Plato decorado en azul y morado
Sevilla. Siglo XV
Tableware with blue and purple decoration and lustreware
15th and 16th centuries
During the 15th century, the potters
of Triana, Seville, who had been active since the Almohad period, produced
wares decorated in blue and purple with motifs of Islamic origin – pine
cones and fern leaves, concentric bands and zig-zags – and, throughout
the 16th century, they made lustreware inspired by the production of
Manises, which was characterised by its rough texture and intense golden
Azulejo de arista
Sevilla. Siglo XVI
Cuerda seca crockery and arista tiles
After 1492, the port of Seville acquired
a monopoly of trade with the West Indies. The city grew substantially,
and a large number of palaces were built and decorated with arista .
This technique, of Islamic origin, consisted of applying a wooden mould
to the clay brick while it was still soft. The arista, or edge
of the mould, prevented the different coloured glazes from mixing.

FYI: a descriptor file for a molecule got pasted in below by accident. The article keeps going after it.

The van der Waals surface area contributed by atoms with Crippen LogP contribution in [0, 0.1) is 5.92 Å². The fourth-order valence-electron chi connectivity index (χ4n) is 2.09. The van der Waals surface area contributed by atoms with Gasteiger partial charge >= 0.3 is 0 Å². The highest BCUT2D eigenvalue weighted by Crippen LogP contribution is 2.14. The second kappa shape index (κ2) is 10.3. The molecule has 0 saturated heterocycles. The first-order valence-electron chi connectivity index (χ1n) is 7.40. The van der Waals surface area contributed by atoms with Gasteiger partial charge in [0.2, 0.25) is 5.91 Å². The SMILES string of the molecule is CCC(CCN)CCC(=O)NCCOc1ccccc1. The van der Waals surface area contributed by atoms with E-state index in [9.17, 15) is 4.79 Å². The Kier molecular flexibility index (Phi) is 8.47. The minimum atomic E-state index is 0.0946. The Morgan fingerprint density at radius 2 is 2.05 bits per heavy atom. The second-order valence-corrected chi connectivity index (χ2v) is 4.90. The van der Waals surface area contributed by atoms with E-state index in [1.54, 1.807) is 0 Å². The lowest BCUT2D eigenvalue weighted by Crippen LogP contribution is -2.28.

Seville potters also made tableware
and ornamental objects, which they decorated with the cuerda seca,
or dry cord, technique, introduced to the Iberian Peninsula by potters
of Persian origin. This technique involves drawing the ornamental motifs
in manganese oxide combined with an oily material, to prevent the coloured
glazes that were applied later from mixing.
Sevilla. Siglo XVIII
of Italy and China
Contacts between Seville and Italy had
been very active since Niculoso Pisano had settled in the city in the
16th century. He was responsible for the introduction of polychrome decoration
with narrative subjects copied from engravings. Later Seville wares show
the influence of the blue decoration of Savona.
The influence of Chinese porcelain can
also be seen in the polychrome and blue wares of Seville. Plant motifs
are distributed in groups around a central medallion, which is always
filled with ornamentation in the local taste.
Jarra de la serie de montería
Sevilla. Siglo XIX
Ornamental vases and tiles of monteria type
19th-century Seville ceramics are characterised
by their popular style and subject matter. The many hunting and bullfighting
scenes gave this type its name.
Household ware with tricolour decoration
Úbeda potters were active mainly
during the Golden Age – 15th to 18th centuries – when the
magnificent palaces were built that still grace the city today. The
decoration of blue and tricolour ware shows strong Italian influence,
which is combined with Islamic tradition: profuse ornamentation, radial
organisation and concentric bands.